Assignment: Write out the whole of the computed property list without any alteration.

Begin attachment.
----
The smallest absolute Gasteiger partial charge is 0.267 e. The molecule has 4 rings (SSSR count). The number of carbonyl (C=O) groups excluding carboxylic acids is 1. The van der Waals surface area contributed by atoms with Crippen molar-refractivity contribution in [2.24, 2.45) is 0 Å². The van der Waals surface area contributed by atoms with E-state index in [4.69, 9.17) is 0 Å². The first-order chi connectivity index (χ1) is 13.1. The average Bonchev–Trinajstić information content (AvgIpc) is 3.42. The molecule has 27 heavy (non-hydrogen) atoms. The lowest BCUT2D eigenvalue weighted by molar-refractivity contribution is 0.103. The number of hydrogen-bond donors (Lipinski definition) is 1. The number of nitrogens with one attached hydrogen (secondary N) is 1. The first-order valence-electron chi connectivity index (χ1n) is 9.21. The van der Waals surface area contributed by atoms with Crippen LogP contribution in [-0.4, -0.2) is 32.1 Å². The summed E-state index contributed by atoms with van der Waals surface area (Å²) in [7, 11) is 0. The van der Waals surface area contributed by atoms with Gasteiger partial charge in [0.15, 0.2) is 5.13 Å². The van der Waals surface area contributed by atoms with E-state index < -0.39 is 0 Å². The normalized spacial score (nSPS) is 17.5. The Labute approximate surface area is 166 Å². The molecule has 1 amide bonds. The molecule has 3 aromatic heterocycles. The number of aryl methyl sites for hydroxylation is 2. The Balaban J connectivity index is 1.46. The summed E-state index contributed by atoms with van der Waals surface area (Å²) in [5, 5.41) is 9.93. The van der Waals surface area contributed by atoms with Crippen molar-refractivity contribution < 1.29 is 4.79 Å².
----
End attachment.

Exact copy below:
The smallest absolute Gasteiger partial charge is 0.267 e. The molecule has 4 rings (SSSR count). The number of carbonyl (C=O) groups excluding carboxylic acids is 1. The van der Waals surface area contributed by atoms with Crippen molar-refractivity contribution in [2.24, 2.45) is 0 Å². The van der Waals surface area contributed by atoms with E-state index in [4.69, 9.17) is 0 Å². The first-order chi connectivity index (χ1) is 13.1. The average Bonchev–Trinajstić information content (AvgIpc) is 3.42. The molecule has 27 heavy (non-hydrogen) atoms. The lowest BCUT2D eigenvalue weighted by molar-refractivity contribution is 0.103. The number of hydrogen-bond donors (Lipinski definition) is 1. The number of nitrogens with one attached hydrogen (secondary N) is 1. The first-order valence-electron chi connectivity index (χ1n) is 9.21. The van der Waals surface area contributed by atoms with Crippen LogP contribution in [-0.4, -0.2) is 32.1 Å². The summed E-state index contributed by atoms with van der Waals surface area (Å²) in [7, 11) is 0. The van der Waals surface area contributed by atoms with Gasteiger partial charge in [0.15, 0.2) is 5.13 Å². The van der Waals surface area contributed by atoms with E-state index < -0.39 is 0 Å². The normalized spacial score (nSPS) is 17.5. The Labute approximate surface area is 166 Å². The molecule has 1 amide bonds. The molecule has 3 aromatic heterocycles. The number of aryl methyl sites for hydroxylation is 2. The Balaban J connectivity index is 1.46. The summed E-state index contributed by atoms with van der Waals surface area (Å²) in [5, 5.41) is 9.93. The van der Waals surface area contributed by atoms with Crippen molar-refractivity contribution < 1.29 is 4.79 Å².